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Trash turned into fashion at trashion show

"Recycling and using materials more than once is a lesson children have to learn early.”

Young environmental warriors turned recycled trash bags, newspapers, toilet roll holders and cardboard into fashion costumes for the Benoni Trashion Show on May 25 to raise awareness of reusing recyclable material so it doesn’t end up on landfills.

Hosted by the Rotary Club of Benoni Aurora and Homestead Helpers for Benoni, the event featured a runway show of five designs by the learners of St Dunstan’s Preparatory, Eco-Campus and Trashnique Youth Group.

Kayleigh Gatlik on the runway showcasing a design by Trashnique Youth Group.

The show also included a showcase of designs by JT Bespoke Designs, a sewing project from Daveyton. Rampage Modelling Agency models and Yolandi Bulger, a physically challenged model, debuted the JT Bespoke Designs clothing collection.

Participants created wearable outfits from recycled material they showed off at the event to help create awareness that we can create usable things from unwanted items.

The winners from Trashnique Youth Group are Kayla Dimitrejevic, Micah Burt, Jessica van der Merwe and Abigail Chadwick.

“We wanted to have the competition to raise awareness and bring schools together for a good cause. Recycling and using materials more than once is a lesson children have to learn early,” said St Dunstan’s Preparatory teacher and member of Homestead Helpers, Peta-Anne Patel.

Patel emphasised the importance of teaching children about recycling early, saying, “It’s not something they automatically know. It’s something teachers, parents and communities have to teach them. The earlier we start, the better. We are teaching them these hard truths in a fun manner.”

The judges of the trashion show.

The Trashnique Youth Group won the competition for their costume made of rubbish bags, newspapers, bottle caps and paper flowers.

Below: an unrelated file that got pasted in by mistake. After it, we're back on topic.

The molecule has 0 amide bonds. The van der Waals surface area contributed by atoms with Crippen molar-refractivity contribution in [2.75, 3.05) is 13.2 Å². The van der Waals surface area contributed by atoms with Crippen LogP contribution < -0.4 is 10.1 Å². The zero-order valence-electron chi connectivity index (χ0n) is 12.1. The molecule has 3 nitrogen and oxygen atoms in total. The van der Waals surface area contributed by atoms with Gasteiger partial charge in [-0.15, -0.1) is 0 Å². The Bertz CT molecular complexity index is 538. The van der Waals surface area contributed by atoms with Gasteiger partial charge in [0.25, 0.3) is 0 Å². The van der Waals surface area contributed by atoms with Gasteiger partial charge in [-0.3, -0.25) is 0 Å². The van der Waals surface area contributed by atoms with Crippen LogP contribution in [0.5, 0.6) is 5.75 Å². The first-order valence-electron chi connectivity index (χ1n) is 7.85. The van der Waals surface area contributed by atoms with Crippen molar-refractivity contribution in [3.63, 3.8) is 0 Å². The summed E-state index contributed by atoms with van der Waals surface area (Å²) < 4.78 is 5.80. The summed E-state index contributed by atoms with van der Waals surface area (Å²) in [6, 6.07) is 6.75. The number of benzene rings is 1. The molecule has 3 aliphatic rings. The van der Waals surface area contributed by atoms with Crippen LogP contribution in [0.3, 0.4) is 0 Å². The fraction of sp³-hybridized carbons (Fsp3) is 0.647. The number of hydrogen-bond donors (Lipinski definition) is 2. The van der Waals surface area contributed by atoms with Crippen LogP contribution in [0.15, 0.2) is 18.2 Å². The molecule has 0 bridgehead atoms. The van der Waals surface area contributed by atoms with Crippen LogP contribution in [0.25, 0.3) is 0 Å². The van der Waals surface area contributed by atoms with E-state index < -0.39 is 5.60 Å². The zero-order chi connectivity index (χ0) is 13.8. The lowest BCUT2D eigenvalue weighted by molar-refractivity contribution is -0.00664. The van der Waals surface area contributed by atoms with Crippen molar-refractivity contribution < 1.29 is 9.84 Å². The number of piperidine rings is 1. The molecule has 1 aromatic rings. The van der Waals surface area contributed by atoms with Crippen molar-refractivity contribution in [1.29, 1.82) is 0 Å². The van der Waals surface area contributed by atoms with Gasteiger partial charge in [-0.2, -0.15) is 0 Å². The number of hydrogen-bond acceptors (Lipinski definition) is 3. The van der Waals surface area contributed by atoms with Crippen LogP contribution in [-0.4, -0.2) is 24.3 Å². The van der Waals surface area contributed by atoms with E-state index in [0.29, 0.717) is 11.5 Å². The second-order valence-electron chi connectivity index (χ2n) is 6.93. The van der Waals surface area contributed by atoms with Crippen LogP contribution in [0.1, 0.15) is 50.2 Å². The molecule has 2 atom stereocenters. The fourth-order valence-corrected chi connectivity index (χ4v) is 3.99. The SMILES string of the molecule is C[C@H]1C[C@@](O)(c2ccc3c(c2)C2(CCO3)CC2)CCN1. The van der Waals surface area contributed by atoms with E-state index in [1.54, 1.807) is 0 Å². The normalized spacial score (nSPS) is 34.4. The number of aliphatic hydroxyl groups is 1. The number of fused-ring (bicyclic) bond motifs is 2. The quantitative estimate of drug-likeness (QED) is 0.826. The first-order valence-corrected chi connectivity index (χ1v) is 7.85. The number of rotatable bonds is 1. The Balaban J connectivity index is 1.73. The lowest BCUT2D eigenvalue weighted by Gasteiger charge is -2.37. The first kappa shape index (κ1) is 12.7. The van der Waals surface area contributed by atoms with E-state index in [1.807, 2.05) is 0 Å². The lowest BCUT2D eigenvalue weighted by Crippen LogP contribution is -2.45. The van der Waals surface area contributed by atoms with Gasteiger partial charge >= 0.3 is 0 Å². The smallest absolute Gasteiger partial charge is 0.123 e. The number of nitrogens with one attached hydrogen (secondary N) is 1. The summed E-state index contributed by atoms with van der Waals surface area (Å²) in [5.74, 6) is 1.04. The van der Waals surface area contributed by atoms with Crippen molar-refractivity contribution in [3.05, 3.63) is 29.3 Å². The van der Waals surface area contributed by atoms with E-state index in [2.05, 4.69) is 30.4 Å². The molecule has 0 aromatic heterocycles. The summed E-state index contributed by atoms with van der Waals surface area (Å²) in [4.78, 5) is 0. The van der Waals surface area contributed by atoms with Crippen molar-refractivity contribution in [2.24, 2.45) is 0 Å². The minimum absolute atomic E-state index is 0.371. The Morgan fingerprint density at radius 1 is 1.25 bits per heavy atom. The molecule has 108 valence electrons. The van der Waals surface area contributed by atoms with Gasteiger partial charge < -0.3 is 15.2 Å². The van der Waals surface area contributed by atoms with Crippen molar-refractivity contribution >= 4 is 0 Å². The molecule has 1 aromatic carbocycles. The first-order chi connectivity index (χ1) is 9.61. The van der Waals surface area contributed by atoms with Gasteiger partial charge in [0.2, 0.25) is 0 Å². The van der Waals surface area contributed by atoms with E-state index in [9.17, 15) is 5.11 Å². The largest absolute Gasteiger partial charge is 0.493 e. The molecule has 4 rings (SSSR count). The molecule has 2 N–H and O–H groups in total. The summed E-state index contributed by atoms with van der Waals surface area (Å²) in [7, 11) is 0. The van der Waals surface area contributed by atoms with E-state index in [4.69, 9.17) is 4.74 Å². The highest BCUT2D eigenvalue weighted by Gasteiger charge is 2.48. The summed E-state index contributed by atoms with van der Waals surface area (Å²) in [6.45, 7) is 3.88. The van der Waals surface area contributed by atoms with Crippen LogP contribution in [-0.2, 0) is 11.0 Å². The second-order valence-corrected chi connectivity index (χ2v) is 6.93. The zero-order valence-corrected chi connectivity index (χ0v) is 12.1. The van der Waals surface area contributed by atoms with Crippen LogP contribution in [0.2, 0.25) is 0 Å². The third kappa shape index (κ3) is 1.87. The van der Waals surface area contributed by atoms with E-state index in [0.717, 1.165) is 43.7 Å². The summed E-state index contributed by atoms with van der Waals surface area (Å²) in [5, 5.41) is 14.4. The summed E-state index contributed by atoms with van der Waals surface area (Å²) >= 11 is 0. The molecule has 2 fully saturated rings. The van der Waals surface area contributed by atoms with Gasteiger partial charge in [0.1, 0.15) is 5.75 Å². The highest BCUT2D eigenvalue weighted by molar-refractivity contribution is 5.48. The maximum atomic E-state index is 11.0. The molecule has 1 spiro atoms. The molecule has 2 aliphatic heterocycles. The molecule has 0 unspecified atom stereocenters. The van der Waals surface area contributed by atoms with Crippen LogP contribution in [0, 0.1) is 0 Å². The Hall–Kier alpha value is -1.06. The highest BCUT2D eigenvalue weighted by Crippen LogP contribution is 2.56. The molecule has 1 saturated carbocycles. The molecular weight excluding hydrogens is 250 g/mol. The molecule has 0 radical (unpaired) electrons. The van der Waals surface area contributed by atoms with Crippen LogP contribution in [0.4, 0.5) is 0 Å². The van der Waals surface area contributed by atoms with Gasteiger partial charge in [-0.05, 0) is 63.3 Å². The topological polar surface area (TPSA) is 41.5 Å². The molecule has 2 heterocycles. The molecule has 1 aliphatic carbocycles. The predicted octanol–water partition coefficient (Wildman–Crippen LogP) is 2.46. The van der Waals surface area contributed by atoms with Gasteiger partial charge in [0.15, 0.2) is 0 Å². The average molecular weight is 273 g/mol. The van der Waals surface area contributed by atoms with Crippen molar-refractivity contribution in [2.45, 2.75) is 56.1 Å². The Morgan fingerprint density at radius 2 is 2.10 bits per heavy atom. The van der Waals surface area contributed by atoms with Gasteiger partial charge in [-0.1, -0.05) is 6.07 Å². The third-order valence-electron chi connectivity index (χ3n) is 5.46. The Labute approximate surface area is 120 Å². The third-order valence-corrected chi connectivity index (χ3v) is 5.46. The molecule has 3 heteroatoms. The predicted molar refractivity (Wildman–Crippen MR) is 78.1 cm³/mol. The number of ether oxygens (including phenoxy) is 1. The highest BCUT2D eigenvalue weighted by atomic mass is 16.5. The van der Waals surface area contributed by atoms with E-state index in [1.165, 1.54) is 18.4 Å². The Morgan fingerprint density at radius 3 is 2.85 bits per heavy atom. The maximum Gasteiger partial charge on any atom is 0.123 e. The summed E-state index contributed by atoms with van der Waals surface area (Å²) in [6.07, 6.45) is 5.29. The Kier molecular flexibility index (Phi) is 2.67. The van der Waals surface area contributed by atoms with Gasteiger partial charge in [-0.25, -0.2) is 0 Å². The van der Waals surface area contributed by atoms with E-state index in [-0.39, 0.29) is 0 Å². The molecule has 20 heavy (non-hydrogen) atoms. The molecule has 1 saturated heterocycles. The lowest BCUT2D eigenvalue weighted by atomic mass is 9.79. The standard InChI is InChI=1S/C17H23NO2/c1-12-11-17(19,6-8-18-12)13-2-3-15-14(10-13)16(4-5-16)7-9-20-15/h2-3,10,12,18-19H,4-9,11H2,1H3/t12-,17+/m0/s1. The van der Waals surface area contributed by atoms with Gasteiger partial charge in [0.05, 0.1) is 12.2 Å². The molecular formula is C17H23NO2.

“We designed it this way because it emphasised our model and all the materials we used. We also made ruffles out of newspapers and had plastic flowers sticking out everywhere. It was really beautiful,” said the group’s Jessica van der Merwe.

This is the costume that won the competition. It was designed by Trashnique Youth Group.

Van der Merwe said it was important to reuse recyclable material because it prevents some items from ending up on landfills and polluting the earth.

“Without recycling, the earth is going to deteriorate. We only have one earth and people need to realise we have to look after it,” she said.

Patel said she hoped the learners and the people who watched the show would start seeing rubbish differently.

Kayleigh Gatlik wearing her plastic-inspired costume.

“If at least one child can think about reusing plastic, we are winning. It is those little steps that if we add them together, they make a difference.”

She urged Benonians to recycle more, especially after the town was declared to have recorded the worst air quality in Africa.

“We can either sit at home and complain about things not being done or give our time to make a difference. That’s a choice everyone has to make,” Patel said.

Also Read: Daveyton make-up artist hits the big-time at SA Fashion Week

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